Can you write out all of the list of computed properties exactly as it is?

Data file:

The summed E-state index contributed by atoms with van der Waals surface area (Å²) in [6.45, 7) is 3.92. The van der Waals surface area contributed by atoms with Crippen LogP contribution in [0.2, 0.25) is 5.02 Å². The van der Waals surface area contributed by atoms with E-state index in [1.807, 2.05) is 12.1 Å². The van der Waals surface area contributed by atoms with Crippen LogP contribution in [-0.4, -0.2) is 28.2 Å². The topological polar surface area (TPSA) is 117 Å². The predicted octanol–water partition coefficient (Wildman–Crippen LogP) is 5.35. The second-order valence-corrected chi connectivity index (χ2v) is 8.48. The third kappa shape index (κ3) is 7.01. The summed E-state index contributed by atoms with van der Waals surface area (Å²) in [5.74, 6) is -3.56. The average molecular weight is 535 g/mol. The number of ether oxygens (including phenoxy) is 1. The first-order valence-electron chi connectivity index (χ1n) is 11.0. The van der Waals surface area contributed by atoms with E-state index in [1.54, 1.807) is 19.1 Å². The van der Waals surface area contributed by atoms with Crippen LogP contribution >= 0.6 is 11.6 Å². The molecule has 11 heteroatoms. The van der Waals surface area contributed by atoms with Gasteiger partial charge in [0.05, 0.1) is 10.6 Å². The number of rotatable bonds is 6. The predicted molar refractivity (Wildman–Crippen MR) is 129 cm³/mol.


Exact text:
The summed E-state index contributed by atoms with van der Waals surface area (Å²) in [6.45, 7) is 3.92. The van der Waals surface area contributed by atoms with Crippen LogP contribution in [0.2, 0.25) is 5.02 Å². The van der Waals surface area contributed by atoms with E-state index in [1.807, 2.05) is 12.1 Å². The van der Waals surface area contributed by atoms with Crippen LogP contribution in [-0.4, -0.2) is 28.2 Å². The topological polar surface area (TPSA) is 117 Å². The predicted octanol–water partition coefficient (Wildman–Crippen LogP) is 5.35. The second-order valence-corrected chi connectivity index (χ2v) is 8.48. The third kappa shape index (κ3) is 7.01. The summed E-state index contributed by atoms with van der Waals surface area (Å²) in [5.74, 6) is -3.56. The average molecular weight is 535 g/mol. The number of ether oxygens (including phenoxy) is 1. The first-order valence-electron chi connectivity index (χ1n) is 11.0. The van der Waals surface area contributed by atoms with E-state index in [1.54, 1.807) is 19.1 Å². The van der Waals surface area contributed by atoms with Crippen LogP contribution >= 0.6 is 11.6 Å². The molecule has 11 heteroatoms. The van der Waals surface area contributed by atoms with Gasteiger partial charge in [0.05, 0.1) is 10.6 Å². The number of rotatable bonds is 6. The predicted molar refractivity (Wildman–Crippen MR) is 129 cm³/mol.